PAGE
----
I’m embarrassed to say the first time I’ve listened to this entire album was for this review. I still remember seeing the terrifying video for “Du Hast” which I think is still they’re biggest hit in the US, but I enjoy other tracks just as much. “Engel” has a whistled intro that makes me think of that other German metal band, The Scorpions. “Klavier” is notable as being the lone ballad on the album. Most of the other tracks blend into each other, but they all have those great vocals, driving riffs and beautiful keys.

This might not be the kind of music Luther was talking about when he used the term “divinely inspired,” but it’s not as evil as other bands Germans like… such as David Hasselhoff.

 

¹.  Anonymous. “Nailed it.” The Economist. 7 January 2017: 45. Print

 

Marilyn Manson Can Suck His Own Dick


You sicko. Why the hell would you click on that link?

I’ll tell you why: You’ve fallen victim to a great marketing scheme.

This post isn’t actually about Manson’s ability to perform autofellatio. I agree with the idea that someone wouldn’t do it themselves when they could get others to do? But some people are into some strange shit. Remember rule 43: If it exists there’s a fetish for it (and probably half a dozen websites dedicated to this fetish).

Some quick internet research tells me that about 1 percent of males can physically contact their penises with their mouths but only about 0.2 – 0.3 percent can actually perform the act.* I’ve heard Ron Jeremy can do it and has on film, but I’m not looking for that.** I don’t want to make any assumptions about the pale emperor’s length, flexibility or sexual desires (that’s not of my business and this is a free country), but damn that was a great marketing idea.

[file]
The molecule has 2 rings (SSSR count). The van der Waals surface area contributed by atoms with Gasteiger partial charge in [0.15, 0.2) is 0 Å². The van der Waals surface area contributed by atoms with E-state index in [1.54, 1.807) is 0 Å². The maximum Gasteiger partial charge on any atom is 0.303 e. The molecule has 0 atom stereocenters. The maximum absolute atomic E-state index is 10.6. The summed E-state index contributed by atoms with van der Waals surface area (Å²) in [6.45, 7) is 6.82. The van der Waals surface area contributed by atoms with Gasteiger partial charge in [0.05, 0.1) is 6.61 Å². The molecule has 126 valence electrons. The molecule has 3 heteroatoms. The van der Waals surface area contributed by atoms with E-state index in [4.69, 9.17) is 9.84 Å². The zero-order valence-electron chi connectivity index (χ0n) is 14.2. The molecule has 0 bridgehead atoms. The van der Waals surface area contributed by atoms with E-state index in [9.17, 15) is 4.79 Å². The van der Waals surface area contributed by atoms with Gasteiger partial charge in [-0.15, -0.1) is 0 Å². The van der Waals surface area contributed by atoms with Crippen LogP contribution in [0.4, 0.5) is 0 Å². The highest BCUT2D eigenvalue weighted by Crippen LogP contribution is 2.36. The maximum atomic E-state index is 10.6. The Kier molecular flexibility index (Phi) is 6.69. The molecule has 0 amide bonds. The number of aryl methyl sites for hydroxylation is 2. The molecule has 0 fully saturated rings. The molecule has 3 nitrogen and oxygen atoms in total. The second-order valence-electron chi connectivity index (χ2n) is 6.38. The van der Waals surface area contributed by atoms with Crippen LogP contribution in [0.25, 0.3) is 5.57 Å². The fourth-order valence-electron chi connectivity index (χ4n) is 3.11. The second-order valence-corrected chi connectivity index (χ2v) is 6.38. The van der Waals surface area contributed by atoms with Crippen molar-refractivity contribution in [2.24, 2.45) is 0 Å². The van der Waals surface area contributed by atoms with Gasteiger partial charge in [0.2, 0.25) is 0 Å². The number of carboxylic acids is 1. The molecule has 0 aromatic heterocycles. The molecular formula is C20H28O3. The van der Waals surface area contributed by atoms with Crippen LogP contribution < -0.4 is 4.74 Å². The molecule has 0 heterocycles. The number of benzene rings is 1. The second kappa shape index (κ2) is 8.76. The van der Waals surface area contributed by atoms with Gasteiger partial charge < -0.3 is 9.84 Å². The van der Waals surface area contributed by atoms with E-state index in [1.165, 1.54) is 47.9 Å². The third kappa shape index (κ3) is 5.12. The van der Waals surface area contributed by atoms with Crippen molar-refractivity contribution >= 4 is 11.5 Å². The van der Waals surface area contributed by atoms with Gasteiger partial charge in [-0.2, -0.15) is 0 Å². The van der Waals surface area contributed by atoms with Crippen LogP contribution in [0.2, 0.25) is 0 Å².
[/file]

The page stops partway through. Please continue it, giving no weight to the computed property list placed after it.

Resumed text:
Sex sells. Even oral sex sells. Even oral sex with yourself sells.

Where did the rumor even begin? You have to wonder if there was a meeting at Interscope records and someone said, “What if we start a rumor you removed a few ribs to suck yourself off?” I imagine a bunch of guys in business suits sitting around a conference table nodding.

This was the 90s equivalent of Ozzy biting the heads off those doves. Or biting the head off that bat. Or snorting that line of army ants. Or pissing on the Alamo.

I think Marilyn Manson realizes there really is no such thing as bad publicity. You would think something like this would prevent people from running out and buying a record, and I’m sure it did stop some, but ultimately a lot of people bought Marilyn Manson albums.^ Even Michael Jackson continued to sell records while being charged with child molestation. He’s the artist on the top-selling album of all time. Being in the news just means people are thinking about you, and they may be thinking, “You know, Thriller was an awesome album.”

This principle used to not extend to politics. Ed Muskie dropped his bid for the Democratic Presidential Nomination amid rumors he was taking an exotic drug. 1972 vice presidential nominee, Thomas Eagleton’s history of mental illness and electroconvulsive therapy is thought to have played a part in George McGovern’s loss. ^*

Of course, this has changed in the past few years. After all, Donald Trump was elected president.